Country Profile

According to a 2002 census, Chile’s homeownership rate was 72.5 percent. At that time, 19.7 percent of homeowners had debt outstanding on their home.

The strength of the Chilean housing market stems in large part from Chile’s highly developed financial markets, which allowed for the considerable expansion of long-term mortgage financing since the mid-1980s. In the first quarter of 2008, the housing mortgage portfolio of the Chilean banking industry was worth some USD $28 billion. Most Chilean mortgages are provided by commercial banks that access capital market funding directly through the issuing of mortgage bonds.

Through its 13 regional agencies (SERVIUs), the Ministry of Housing and Urbanism has mobilized a large and steady supply of fiscal resources in the form of grants and subsidies to mainly low and lower middle income families seeking to purchase their first home. In 2007 the Ministry of Housing and Urbanism disbursed USD $709 million in subsidies, accounting for 58.1 percent of the central government’s housing spending.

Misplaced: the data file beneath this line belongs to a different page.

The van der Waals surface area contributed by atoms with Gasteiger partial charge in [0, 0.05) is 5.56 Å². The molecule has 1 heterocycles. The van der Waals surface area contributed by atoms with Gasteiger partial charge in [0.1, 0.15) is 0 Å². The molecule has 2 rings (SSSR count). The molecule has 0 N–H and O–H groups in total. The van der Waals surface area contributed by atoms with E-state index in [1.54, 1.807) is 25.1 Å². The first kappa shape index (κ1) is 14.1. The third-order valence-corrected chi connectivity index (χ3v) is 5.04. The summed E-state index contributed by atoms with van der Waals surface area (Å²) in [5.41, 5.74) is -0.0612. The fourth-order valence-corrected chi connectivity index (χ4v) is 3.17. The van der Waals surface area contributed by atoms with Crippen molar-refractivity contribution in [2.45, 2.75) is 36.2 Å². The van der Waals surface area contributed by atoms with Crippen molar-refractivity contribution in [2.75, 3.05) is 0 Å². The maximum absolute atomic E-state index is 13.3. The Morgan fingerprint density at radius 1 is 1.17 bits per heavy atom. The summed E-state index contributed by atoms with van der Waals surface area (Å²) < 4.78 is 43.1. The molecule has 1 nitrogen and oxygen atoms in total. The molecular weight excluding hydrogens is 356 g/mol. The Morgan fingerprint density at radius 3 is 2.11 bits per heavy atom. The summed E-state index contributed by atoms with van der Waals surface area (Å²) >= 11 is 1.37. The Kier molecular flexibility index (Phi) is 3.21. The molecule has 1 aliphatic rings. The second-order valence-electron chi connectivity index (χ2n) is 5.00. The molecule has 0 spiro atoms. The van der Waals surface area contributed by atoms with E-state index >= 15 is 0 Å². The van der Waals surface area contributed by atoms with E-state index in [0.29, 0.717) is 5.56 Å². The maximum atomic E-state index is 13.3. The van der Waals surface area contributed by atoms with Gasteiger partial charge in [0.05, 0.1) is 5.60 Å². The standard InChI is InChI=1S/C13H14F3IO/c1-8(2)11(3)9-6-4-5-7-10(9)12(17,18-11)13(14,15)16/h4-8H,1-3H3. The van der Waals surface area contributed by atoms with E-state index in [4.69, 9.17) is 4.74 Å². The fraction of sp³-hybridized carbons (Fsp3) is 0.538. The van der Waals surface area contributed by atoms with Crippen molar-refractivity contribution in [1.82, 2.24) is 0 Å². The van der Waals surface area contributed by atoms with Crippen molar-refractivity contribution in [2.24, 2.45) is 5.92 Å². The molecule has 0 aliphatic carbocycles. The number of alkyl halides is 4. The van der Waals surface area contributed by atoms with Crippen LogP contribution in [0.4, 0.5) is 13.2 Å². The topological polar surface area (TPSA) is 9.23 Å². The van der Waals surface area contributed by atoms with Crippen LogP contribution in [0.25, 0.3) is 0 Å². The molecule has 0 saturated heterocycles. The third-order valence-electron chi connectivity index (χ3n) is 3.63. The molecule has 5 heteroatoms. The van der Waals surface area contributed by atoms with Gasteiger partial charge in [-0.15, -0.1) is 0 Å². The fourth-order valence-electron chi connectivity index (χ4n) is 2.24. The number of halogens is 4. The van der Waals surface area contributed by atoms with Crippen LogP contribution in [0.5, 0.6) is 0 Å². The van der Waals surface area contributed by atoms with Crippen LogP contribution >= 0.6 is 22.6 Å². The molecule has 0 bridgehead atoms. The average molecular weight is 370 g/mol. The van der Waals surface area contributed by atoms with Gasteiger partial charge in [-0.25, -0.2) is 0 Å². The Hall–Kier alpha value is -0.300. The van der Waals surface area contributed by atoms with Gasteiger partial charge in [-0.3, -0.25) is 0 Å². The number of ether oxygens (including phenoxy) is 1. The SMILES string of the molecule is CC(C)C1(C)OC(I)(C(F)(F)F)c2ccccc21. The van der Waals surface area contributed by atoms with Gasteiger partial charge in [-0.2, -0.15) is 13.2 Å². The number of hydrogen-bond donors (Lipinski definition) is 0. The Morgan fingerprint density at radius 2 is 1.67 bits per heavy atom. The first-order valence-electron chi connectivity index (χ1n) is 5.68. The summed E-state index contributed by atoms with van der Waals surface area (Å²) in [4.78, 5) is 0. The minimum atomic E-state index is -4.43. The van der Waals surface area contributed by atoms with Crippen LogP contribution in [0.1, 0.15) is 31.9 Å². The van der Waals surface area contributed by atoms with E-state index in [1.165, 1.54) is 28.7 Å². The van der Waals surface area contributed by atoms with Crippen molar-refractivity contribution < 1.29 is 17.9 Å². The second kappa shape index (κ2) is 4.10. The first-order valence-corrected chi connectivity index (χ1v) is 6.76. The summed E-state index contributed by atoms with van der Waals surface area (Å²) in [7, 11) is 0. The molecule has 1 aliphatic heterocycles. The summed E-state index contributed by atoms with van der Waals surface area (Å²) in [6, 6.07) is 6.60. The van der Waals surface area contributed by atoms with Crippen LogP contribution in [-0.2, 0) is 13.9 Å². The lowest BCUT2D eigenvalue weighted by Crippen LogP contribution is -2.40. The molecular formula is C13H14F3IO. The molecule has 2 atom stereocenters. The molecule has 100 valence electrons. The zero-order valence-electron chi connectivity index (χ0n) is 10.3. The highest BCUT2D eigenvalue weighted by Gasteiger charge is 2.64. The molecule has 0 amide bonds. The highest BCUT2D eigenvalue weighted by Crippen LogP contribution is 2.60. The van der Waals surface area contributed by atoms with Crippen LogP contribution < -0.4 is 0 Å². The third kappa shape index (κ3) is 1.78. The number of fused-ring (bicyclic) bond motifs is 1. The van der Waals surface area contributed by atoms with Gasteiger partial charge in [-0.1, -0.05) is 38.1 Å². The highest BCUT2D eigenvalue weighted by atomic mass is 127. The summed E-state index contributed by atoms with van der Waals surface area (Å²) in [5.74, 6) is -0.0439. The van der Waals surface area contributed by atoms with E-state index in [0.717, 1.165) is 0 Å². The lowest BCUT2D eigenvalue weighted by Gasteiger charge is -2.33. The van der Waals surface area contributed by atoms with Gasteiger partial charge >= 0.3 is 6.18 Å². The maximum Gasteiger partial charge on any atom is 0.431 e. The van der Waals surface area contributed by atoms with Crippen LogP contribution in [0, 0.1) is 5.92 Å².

Low income households will generally finance the bulk of their home purchase with a state subsidy.Middle income households use a state voucher to cover part of their downpayment. The Ministry has recently abandoned its role as a direct lender to the poor in favor of an expansion of its direct subsidy provision. The Ministry supports the mortgage origination and debt management processes of market lenders through partial credit guarantees and court-cost insurance to reduce the lenders’ foreclosure costs.


UNHabitat. 2009. Housing Finance Mechanisms in Chile.